The development of Waterview in the first decades of the 20th century was aided bythe considerable improvements in the quality of the Great North Road and of thedistrict's other streets and transport services.At the start of the 20th Century, the Great North Road (which in those days was only asingle lane road each way) was the only properly formed and constituted road in thedistrict. Repairs were constantly being made (by the Avondale Roads Board) toimprove and up grade its metalled surface from the 1880s onwards. Yet it was not untilafter 1925
that the Great North Road was finally paved, and in concrete, along itsentire length through the Waterview District. From Henderson to the Avondaletownship, to Point Chevalier and all the way into the city this stretch of the Great NorthRoad was to become known as "the concrete highway
".However, the streets that were formed off the western side of the Great North Road(the roads between what is now Fairlands Avenue and Oakley Avenue) were not pavedor even had footpaths for another 20 years or more until the area was opened up forstate housing in the late 1930s/mid 1940s period, while the bottom portions of thesestreets, closest to the harbour's edge were not properly formed or paved until the1950sor early 1960s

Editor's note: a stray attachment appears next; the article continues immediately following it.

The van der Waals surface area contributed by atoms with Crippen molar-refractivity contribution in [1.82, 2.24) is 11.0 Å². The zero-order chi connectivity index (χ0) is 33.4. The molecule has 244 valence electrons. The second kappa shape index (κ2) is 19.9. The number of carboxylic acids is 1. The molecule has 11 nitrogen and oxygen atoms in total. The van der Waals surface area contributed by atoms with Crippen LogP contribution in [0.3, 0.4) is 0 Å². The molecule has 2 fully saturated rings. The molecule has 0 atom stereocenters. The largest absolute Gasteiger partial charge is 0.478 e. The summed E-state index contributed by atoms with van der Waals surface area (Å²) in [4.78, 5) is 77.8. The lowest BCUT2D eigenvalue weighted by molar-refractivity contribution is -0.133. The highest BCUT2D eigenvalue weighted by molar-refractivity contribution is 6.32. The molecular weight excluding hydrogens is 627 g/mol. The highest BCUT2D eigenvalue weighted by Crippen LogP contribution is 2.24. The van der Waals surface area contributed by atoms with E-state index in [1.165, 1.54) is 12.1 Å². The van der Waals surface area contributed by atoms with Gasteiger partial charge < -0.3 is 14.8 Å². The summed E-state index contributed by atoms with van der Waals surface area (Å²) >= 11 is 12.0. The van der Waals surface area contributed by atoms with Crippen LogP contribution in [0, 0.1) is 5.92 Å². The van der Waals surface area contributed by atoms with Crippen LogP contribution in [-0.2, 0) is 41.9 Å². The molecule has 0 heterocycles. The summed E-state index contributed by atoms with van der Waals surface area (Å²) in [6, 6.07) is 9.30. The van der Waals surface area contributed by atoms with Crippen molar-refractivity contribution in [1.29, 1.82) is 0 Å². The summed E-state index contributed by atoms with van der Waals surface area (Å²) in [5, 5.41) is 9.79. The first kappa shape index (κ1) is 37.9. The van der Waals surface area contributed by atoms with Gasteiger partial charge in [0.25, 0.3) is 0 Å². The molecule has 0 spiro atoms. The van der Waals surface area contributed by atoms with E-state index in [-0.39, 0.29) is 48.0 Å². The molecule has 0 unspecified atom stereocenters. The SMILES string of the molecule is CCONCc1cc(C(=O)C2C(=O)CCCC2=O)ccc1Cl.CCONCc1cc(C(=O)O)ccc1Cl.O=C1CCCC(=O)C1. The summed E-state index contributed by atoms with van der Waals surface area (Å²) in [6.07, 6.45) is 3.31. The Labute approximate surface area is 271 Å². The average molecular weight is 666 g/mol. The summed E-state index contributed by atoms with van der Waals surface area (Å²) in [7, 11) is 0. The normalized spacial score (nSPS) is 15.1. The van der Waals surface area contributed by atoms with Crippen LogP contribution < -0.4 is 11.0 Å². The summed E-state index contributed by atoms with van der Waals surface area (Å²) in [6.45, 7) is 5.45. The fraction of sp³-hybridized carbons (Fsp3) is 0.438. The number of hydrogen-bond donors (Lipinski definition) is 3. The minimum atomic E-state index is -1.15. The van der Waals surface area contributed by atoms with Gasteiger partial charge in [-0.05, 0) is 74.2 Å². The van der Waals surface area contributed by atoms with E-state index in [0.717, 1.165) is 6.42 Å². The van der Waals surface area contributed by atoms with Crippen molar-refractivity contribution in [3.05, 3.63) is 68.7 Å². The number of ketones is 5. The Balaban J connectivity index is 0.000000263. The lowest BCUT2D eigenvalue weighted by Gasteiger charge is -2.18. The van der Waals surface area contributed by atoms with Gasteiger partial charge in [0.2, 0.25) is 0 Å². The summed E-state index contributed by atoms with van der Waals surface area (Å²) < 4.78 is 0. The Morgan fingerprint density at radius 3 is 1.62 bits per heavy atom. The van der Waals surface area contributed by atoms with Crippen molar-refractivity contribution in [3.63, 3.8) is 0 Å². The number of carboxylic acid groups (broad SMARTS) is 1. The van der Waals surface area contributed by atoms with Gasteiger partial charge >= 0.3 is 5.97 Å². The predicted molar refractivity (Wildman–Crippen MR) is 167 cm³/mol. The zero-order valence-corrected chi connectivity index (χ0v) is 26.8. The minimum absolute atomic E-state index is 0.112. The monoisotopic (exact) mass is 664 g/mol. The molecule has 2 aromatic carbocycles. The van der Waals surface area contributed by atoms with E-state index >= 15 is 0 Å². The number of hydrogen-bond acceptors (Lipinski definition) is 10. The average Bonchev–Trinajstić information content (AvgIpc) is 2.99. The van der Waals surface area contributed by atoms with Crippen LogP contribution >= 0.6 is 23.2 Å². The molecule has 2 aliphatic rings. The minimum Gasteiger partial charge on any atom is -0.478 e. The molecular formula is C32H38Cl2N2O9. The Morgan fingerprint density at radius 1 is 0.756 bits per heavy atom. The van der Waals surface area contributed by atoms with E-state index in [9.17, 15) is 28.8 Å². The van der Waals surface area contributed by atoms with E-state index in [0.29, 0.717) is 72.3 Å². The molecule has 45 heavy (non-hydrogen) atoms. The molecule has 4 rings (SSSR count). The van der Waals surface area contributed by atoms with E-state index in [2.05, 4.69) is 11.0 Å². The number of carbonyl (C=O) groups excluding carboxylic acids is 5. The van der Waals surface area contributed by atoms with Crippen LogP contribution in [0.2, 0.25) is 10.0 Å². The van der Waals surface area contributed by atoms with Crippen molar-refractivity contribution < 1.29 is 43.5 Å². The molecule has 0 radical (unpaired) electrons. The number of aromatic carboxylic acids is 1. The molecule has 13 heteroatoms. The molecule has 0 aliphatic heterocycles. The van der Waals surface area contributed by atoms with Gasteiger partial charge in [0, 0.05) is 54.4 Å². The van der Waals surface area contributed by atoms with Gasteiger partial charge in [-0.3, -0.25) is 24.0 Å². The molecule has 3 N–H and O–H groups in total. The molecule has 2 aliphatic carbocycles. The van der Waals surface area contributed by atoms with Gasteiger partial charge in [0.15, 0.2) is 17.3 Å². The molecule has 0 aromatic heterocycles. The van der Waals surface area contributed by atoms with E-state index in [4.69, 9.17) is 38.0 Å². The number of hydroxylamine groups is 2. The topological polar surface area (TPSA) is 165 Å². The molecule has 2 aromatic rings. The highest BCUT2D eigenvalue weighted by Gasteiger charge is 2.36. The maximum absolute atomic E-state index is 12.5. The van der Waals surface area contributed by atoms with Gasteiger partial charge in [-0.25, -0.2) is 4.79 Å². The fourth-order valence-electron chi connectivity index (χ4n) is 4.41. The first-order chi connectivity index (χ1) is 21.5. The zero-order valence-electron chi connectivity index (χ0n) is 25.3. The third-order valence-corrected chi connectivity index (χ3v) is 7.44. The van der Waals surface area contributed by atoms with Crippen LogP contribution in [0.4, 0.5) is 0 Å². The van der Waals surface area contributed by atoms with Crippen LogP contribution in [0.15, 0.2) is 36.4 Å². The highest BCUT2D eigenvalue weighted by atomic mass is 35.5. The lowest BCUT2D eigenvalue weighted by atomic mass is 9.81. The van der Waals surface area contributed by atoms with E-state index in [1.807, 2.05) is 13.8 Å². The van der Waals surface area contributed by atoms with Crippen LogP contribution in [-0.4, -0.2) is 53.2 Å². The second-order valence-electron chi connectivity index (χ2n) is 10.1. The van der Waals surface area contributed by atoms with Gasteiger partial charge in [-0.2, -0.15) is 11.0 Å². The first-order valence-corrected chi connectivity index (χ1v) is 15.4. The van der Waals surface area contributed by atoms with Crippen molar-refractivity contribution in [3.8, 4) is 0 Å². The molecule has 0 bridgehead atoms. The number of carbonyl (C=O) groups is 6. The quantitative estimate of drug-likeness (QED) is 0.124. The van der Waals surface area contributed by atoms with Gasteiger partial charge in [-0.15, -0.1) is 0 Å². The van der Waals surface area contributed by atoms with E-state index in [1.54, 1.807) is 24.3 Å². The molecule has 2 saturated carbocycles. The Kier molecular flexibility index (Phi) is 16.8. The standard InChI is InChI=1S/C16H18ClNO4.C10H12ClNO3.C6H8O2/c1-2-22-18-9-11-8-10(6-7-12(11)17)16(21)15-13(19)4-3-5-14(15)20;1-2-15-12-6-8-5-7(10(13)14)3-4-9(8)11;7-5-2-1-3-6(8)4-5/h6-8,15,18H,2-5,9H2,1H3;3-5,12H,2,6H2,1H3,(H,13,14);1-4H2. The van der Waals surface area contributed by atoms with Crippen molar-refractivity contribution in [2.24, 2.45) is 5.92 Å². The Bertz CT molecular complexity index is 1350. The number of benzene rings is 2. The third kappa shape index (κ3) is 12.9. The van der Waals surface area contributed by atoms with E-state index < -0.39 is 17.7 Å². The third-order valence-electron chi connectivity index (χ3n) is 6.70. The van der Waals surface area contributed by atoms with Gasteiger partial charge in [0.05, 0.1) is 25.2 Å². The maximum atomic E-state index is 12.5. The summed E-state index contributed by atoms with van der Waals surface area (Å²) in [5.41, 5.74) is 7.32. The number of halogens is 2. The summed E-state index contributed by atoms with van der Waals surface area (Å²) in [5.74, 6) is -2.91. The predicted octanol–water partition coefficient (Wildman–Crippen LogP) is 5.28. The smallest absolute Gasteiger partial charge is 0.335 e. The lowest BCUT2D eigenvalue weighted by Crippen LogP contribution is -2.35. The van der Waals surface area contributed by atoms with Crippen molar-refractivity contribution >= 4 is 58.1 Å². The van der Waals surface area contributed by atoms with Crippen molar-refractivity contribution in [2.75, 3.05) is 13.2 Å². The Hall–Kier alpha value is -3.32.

. In fact it wasn't until the 1920s that any of the streets in the entireAvondale district (which included Waterview) were paved.
A photograph taken in1925 at the top part of Alexandra St (now Alverston St) shows that the road was littlemore a grassed over track
.Brett's Almanac for 1926
shows which Waterview streets had formed by that stage:they included the five streets of the original settlement (Dale, Alexandra, Albert,Cameron & Norman Streets), although some of the names had changed - BrowneStreet was now called Dale St and Alexandra St had replaced Victoria St. In addition tothis there was now a street called "Oakleigh Rd" in the vicinity of what is now OakleyAvenue; an unnamed and only partially formed road in the vicinity of what was tobecome Fairlands Avenue and an un-named fully formed road in the area of what usedto be the Star Mill and Garrett's Tannery that was later (in the 1950s)
to becomeCowley Street. Wise's Post Office/Street Directories reveal that Fairlands Avenue,Hillcrest Avenue (later Hadfield Avenue), Cadman Street, Oakley Avenue and SeasideAvenue were all formed by the early 1930s
.It was also during this period that many of the street names in Waterview werechanged to their present recognisable forms. This was precipitated by a major review ofstreet names in September 1932
which took place in areas then under the jurisdictionof the Auckland City Council, in order to avoid duplication and set down criteria for thenaming of future roads. As a general rule (though not always applied) suburban streetswhich had identical names to those in the city were to be changed to avoid confusionwith existing ones. Thus Albert Street/Rd in Waterview became Alford Street; VictoriaStreet/Road in Waterview was renamed Alexandra St c.1921 and from 1932 becameAlverston St (perhaps named after Lord Chief Justice Alverston)
and Browne St,which briefly became Crown St about 1900 and then Dale street c.1920 was renamedFir St in 1932.
Cameron Street became Middlesex Road (which was probably namedafter the English County
) and Norman St became Saxon Sreet